Joseph Zorzin
Reply to  Jim Turner
March 10, 2023 1:04 pm

and we all believe the world is flat and only 5,000 years old /sarc

Reply to  Joseph Zorzin
March 10, 2023 5:42 pm

The world is indeed flat … look at the UN flag.
But it actually square … because people come from the 4 corners of the world !!
The end has come upon the four corners of the land. Psalm 96:10.
Also in Revelation 7:1 & Isaiah 11:12 … so it must be true !!!

Last edited 2 months ago by 1saveenergy
Allan MacRae
Reply to  Jim Turner
March 11, 2023 11:00 am

This Winter has been mild in Britain and Germany, but even this current moderate cold snap could cause many deaths – it does not have to be cold for long to kill – remember the Feb2021 Polar Vortex that extended all the way south to Texas and Mexico, killing about 300 Americans?

The way to analyse this situation is to examine total deaths against the historic record.
The following treatise was published in 2019. The conclusion was probably controversial to many at that time.
Do any rational observers still disagree with this allegation now?

If anyone still disagrees, let’s revisit the question after this Winter and Spring – after the Big Cull in Europe caused by the Climate and Covid scams. The only thing that might save them is a warm Winter – or falsified death stats.

More on the Climate scam: Please see the article below by Tom Harris and Dr. Jay Lehr – gratitude to Tom and Jay.
The Climate scare has always been a green fraud – concocted by scoundrels and believed by imbeciles – wolves stampeding the sheep. It will end badly.
Regards, Allan MacRae

March 10, 2023 11:01 am

If Europeans are worried about global warming, maybe they should live here.
Smart Rock
March 10, 2023 11:49 am

Off topic, but this is one of the photos I got off the web to try and show my grandchildren what life was like in the 1950s. It was a dirty world, but as long as we could afford coal, it wasn’t a bad world to live in.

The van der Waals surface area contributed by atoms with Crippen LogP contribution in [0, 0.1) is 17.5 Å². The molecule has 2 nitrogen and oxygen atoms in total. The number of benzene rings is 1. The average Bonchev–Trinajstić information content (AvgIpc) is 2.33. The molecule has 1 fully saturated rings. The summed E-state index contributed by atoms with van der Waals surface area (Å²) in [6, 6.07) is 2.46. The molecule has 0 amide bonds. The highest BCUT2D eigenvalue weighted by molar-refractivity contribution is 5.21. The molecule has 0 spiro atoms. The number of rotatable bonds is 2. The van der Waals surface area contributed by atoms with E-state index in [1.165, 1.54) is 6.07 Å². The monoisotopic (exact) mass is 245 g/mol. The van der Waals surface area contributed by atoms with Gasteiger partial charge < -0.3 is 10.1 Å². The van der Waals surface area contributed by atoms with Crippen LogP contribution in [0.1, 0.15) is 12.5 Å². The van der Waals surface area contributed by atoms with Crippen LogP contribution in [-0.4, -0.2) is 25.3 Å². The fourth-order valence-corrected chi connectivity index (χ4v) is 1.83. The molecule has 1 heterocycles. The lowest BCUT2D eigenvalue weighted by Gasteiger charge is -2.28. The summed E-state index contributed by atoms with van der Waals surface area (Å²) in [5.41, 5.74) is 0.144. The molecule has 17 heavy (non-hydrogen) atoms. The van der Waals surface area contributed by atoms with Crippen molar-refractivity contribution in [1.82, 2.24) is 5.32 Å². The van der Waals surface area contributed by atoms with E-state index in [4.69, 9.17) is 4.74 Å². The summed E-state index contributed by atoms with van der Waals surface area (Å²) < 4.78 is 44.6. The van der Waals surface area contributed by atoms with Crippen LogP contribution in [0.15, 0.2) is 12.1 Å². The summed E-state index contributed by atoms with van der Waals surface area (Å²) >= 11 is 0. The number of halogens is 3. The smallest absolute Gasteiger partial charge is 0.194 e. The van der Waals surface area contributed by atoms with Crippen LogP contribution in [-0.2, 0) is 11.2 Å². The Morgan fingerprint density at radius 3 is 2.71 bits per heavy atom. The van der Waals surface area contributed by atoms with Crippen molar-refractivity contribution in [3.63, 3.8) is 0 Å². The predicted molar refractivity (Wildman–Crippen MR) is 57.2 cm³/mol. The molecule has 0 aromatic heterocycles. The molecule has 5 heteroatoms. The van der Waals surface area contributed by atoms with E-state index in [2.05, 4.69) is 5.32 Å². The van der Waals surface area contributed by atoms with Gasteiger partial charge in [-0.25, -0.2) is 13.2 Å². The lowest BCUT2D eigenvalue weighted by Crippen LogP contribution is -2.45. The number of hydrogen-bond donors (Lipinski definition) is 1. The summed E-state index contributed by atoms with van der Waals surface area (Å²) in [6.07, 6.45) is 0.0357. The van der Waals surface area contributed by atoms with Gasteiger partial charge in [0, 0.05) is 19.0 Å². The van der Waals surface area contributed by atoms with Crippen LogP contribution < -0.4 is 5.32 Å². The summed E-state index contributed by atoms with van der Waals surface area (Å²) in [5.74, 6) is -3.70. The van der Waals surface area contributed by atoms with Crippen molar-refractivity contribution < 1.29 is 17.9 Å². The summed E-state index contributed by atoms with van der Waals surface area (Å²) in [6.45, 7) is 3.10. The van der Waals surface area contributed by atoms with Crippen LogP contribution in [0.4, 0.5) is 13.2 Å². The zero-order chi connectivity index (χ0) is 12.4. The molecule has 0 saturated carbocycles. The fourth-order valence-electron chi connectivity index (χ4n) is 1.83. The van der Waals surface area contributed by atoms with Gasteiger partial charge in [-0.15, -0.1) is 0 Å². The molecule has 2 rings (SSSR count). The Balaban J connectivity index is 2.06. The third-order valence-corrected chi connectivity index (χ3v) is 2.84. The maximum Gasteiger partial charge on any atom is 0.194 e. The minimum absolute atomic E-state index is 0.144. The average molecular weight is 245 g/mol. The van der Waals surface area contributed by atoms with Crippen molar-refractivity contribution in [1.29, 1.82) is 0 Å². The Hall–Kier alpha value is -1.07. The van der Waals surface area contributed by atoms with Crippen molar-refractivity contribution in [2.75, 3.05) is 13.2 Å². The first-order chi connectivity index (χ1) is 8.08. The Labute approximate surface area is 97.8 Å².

coal delivery c 1950.jpg
Reply to  Smart Rock
March 10, 2023 4:17 pm


Reply to  Smart Rock
March 11, 2023 1:09 am

Partially true. London 1950’s killer smog due to coal fires. Local gasworks making domestic gas from coal, smell permeates across towns. U.K. switched to “natural” gas in mid 1960’s, my home town being the first.

It doesnot add up
Reply to  Smart Rock
March 11, 2023 5:03 am

I recall coal deliveries before we moved to gas (which was some years before North Sea gas came in). The coal delivery was a ton, with the two deliverymen hauling hundredweight sacks from the truck up the garden path to the coal cellar just as pictured here.

Now I find myself loading up log baskets from the wood store…

Nick Stokes
March 10, 2023 12:03 pm

They were kept on standby in case of a peak in demand, which happened. But wind has been doing its bit:

comment image

Reply to  Nick Stokes
March 10, 2023 12:24 pm

Dear Nike,
I am going to write this slowly and in caps so you can understand it.
For homework, write a 500 word essay on what that sentence means to a nation’s power grid. Compare and contrast fossil fuel and nuclear power vs. wind power in terms of reliability. Comment on the disadvantages of unreliable power.
Write about the impact of unreliable energy on the industrial sector of the economy. It’s one thing to tell granddad to put on a sweater, but, how about a smelting plant or a car manufacturing plant?
You know, get real.

Nick Stokes
Reply to  joel
March 10, 2023 12:39 pm

Yes, wind is weather dependent. Demand is weather dependent too, but we’ve managed to cope with that.

Wind has no fuel costs.

Reply to  Nick Stokes
March 10, 2023 12:50 pm